The intrinsic gate delay of digital circuits, on the other hand, is the primary beneficiary of technology scaling. The improved switching characteristics of MOS transistors offer an excellent timing accuracy such that the time resolution of digital circuits has well surpassed the voltage resolution of analog circuits. A new design paradigm where information is represented by the duration of pulses, i.e., time, rather than analog nodal voltages or branch currents of electric networks, offers a new means to combat the challenges that once seemed unconquerable in analog domain. Unlike voltage-mode circuits that represent information using nodal voltages or current-mode circuits that quantify information using branch currents, time-mode circuits depict an analog signal with a time difference between two digital signals with the time difference linearly proportional to the amplitude of the analog signal. Since information is represented by the time difference of digital signals, time-mode circuits perform analog signal processing in the digital domain without using power-greedy and speed-impaired digital signal processors. As a result, not only the performance of time-mode circuits scales well with technology, a distinct and intrinsic characteristic of time-mode circuits, time-mode circuits also offer high-speed signal processing with low power consumption. This paper briefly examines the challenges encountered in analog design with technology scaling and investigates the intrinsic advantages of timemode signal processing. The building blocks of time-mode circuits and their design constraints are studied. The application of time-mode circuits in analog-to-digital converters is the focus of this paper.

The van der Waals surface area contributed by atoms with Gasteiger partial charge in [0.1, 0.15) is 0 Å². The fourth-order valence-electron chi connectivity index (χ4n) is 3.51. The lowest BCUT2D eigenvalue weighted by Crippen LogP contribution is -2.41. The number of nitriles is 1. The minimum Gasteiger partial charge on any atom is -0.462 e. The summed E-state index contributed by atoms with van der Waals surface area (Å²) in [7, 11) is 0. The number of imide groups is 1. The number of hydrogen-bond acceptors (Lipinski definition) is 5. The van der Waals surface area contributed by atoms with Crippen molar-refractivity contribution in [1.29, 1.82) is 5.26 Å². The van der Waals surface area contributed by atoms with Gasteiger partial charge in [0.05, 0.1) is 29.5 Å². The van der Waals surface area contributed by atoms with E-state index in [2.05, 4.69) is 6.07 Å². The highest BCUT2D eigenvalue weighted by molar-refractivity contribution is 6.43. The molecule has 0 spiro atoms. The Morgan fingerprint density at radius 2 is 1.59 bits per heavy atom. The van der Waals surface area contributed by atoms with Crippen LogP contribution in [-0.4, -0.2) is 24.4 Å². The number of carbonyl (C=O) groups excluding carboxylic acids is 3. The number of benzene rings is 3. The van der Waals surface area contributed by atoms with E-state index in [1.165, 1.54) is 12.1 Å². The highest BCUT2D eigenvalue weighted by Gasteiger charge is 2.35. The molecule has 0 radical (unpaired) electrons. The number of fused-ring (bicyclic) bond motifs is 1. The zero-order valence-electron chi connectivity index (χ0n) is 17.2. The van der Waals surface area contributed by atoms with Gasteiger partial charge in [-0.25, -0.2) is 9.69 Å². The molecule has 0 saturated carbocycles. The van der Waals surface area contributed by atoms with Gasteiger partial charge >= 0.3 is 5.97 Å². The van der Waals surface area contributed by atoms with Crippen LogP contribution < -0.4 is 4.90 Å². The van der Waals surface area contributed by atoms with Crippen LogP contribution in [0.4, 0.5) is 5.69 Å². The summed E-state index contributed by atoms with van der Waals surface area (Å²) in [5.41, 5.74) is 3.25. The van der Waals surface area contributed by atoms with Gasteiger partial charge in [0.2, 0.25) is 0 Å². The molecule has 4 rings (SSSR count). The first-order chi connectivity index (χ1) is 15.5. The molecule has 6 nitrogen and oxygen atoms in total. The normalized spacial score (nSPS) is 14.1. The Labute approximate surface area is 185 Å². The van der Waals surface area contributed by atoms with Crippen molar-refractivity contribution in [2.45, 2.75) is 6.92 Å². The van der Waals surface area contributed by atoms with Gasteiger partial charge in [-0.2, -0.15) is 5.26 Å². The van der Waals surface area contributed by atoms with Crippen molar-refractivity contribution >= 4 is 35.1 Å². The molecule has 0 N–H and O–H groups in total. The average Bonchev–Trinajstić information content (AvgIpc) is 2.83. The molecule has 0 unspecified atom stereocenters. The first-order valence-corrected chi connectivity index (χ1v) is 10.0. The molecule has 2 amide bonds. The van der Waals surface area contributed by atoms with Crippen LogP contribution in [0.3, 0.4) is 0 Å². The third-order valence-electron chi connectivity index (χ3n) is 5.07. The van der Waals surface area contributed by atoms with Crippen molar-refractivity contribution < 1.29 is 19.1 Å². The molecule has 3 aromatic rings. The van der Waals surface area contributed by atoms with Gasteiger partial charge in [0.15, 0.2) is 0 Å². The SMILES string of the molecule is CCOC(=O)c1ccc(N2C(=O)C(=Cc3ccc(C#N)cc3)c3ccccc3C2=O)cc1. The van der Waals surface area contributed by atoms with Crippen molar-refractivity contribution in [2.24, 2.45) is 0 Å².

Voltage-To-Time Converters
One of the key building blocks of time-mode circuits is Voltageto- Time Converters (VTC) that map an analog voltage to a time difference variable, i.e., a pulse whose width is linearly proportional to the amplitude of the voltage. Once the input voltage is converted to a time-difference variable, time-mode units such as time amplifiers, time adders, time integrators, time differentiators, and Time-to-Digital Converters (TDC) can be utilized for signal processing. VTCs are typically implemented using a Voltage-Controlled Delay Unit (VCDU) with a reference signal with which the input signal is compared from a timing ring Voltage-Controlled Oscillator (VCO) [7]. The VCDU can be generally categorized into direct VCDU and current-starved VCDU [8-10]. The former uses a constant current source to charge a capacitor during the sampling period and a current-steering amplifier to sense the difference between the input voltage and the capacitor voltage [11]. The latter, which is more common in recent designs, adjusts the delay of a current-starve inverter using the sampled input. The time difference between the edge of the reference signal generated by the reference VCO and that of the VCDU is directly proportional to the sampled input and is the time-mode representation of the sampled input voltage. Direct VCDUs offer a high conversion gain and a large dynamic range but suffer from limited bandwidth and high power consumption. Currentstarved VCDUs, on the other hand, features a small conversion gain, a large bandwidth, and consume less power.